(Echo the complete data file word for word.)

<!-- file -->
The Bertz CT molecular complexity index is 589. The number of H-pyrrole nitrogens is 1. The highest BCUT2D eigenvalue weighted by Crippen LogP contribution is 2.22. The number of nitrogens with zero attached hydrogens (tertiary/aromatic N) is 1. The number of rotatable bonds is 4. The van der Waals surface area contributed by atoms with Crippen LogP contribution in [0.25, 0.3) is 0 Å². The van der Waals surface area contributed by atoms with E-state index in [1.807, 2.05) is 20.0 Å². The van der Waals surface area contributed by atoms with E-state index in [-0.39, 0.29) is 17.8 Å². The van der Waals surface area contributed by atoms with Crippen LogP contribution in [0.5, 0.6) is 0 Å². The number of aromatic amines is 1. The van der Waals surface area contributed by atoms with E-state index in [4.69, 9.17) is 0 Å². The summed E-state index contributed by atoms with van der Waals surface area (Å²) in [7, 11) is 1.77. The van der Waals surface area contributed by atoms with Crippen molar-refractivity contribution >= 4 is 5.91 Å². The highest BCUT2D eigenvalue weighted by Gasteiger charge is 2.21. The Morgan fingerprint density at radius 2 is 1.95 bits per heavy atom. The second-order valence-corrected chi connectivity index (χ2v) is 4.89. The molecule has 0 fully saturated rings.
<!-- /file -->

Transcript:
The Bertz CT molecular complexity index is 589. The number of H-pyrrole nitrogens is 1. The highest BCUT2D eigenvalue weighted by Crippen LogP contribution is 2.22. The number of nitrogens with zero attached hydrogens (tertiary/aromatic N) is 1. The number of rotatable bonds is 4. The van der Waals surface area contributed by atoms with Crippen LogP contribution in [0.25, 0.3) is 0 Å². The van der Waals surface area contributed by atoms with E-state index in [1.807, 2.05) is 20.0 Å². The van der Waals surface area contributed by atoms with E-state index in [-0.39, 0.29) is 17.8 Å². The van der Waals surface area contributed by atoms with Crippen LogP contribution in [0.5, 0.6) is 0 Å². The number of aromatic amines is 1. The van der Waals surface area contributed by atoms with E-state index in [4.69, 9.17) is 0 Å². The summed E-state index contributed by atoms with van der Waals surface area (Å²) in [7, 11) is 1.77. The van der Waals surface area contributed by atoms with Crippen molar-refractivity contribution >= 4 is 5.91 Å². The highest BCUT2D eigenvalue weighted by Gasteiger charge is 2.21. The Morgan fingerprint density at radius 2 is 1.95 bits per heavy atom. The second-order valence-corrected chi connectivity index (χ2v) is 4.89. The molecule has 0 fully saturated rings.